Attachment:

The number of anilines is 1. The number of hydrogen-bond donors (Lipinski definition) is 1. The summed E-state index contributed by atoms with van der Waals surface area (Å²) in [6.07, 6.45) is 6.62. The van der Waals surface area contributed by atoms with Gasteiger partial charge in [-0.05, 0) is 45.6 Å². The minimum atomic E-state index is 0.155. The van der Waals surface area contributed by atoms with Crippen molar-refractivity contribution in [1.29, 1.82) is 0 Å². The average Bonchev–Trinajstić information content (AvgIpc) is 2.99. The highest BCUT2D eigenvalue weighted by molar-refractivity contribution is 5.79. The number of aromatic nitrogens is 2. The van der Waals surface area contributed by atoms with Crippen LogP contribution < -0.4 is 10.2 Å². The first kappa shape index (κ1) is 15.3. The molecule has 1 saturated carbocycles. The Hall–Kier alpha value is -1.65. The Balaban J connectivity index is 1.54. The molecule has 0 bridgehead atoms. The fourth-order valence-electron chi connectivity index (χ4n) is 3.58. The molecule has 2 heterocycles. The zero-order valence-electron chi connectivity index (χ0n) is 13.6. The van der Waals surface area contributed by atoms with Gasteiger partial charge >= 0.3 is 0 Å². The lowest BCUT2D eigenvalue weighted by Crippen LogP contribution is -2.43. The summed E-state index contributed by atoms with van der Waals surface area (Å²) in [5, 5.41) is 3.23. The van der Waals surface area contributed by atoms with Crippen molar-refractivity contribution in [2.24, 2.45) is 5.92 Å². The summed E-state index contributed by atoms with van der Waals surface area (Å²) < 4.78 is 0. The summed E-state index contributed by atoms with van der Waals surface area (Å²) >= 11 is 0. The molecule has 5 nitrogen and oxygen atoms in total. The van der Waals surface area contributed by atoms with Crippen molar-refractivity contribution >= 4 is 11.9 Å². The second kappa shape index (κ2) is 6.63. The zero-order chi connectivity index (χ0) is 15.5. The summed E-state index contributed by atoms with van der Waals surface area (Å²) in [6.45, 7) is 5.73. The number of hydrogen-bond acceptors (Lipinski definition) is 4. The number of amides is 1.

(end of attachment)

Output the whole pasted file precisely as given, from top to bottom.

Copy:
The number of anilines is 1. The number of hydrogen-bond donors (Lipinski definition) is 1. The summed E-state index contributed by atoms with van der Waals surface area (Å²) in [6.07, 6.45) is 6.62. The van der Waals surface area contributed by atoms with Gasteiger partial charge in [-0.05, 0) is 45.6 Å². The minimum atomic E-state index is 0.155. The van der Waals surface area contributed by atoms with Crippen molar-refractivity contribution in [1.29, 1.82) is 0 Å². The average Bonchev–Trinajstić information content (AvgIpc) is 2.99. The highest BCUT2D eigenvalue weighted by molar-refractivity contribution is 5.79. The number of aromatic nitrogens is 2. The van der Waals surface area contributed by atoms with Crippen LogP contribution < -0.4 is 10.2 Å². The first kappa shape index (κ1) is 15.3. The molecule has 1 saturated carbocycles. The Hall–Kier alpha value is -1.65. The Balaban J connectivity index is 1.54. The molecule has 0 bridgehead atoms. The fourth-order valence-electron chi connectivity index (χ4n) is 3.58. The molecule has 2 heterocycles. The zero-order valence-electron chi connectivity index (χ0n) is 13.6. The van der Waals surface area contributed by atoms with Gasteiger partial charge >= 0.3 is 0 Å². The lowest BCUT2D eigenvalue weighted by Crippen LogP contribution is -2.43. The summed E-state index contributed by atoms with van der Waals surface area (Å²) in [5, 5.41) is 3.23. The van der Waals surface area contributed by atoms with Crippen molar-refractivity contribution in [2.24, 2.45) is 5.92 Å². The summed E-state index contributed by atoms with van der Waals surface area (Å²) < 4.78 is 0. The summed E-state index contributed by atoms with van der Waals surface area (Å²) >= 11 is 0. The molecule has 5 nitrogen and oxygen atoms in total. The van der Waals surface area contributed by atoms with Crippen molar-refractivity contribution >= 4 is 11.9 Å². The second kappa shape index (κ2) is 6.63. The zero-order chi connectivity index (χ0) is 15.5. The summed E-state index contributed by atoms with van der Waals surface area (Å²) in [6.45, 7) is 5.73. The number of hydrogen-bond acceptors (Lipinski definition) is 4. The number of amides is 1.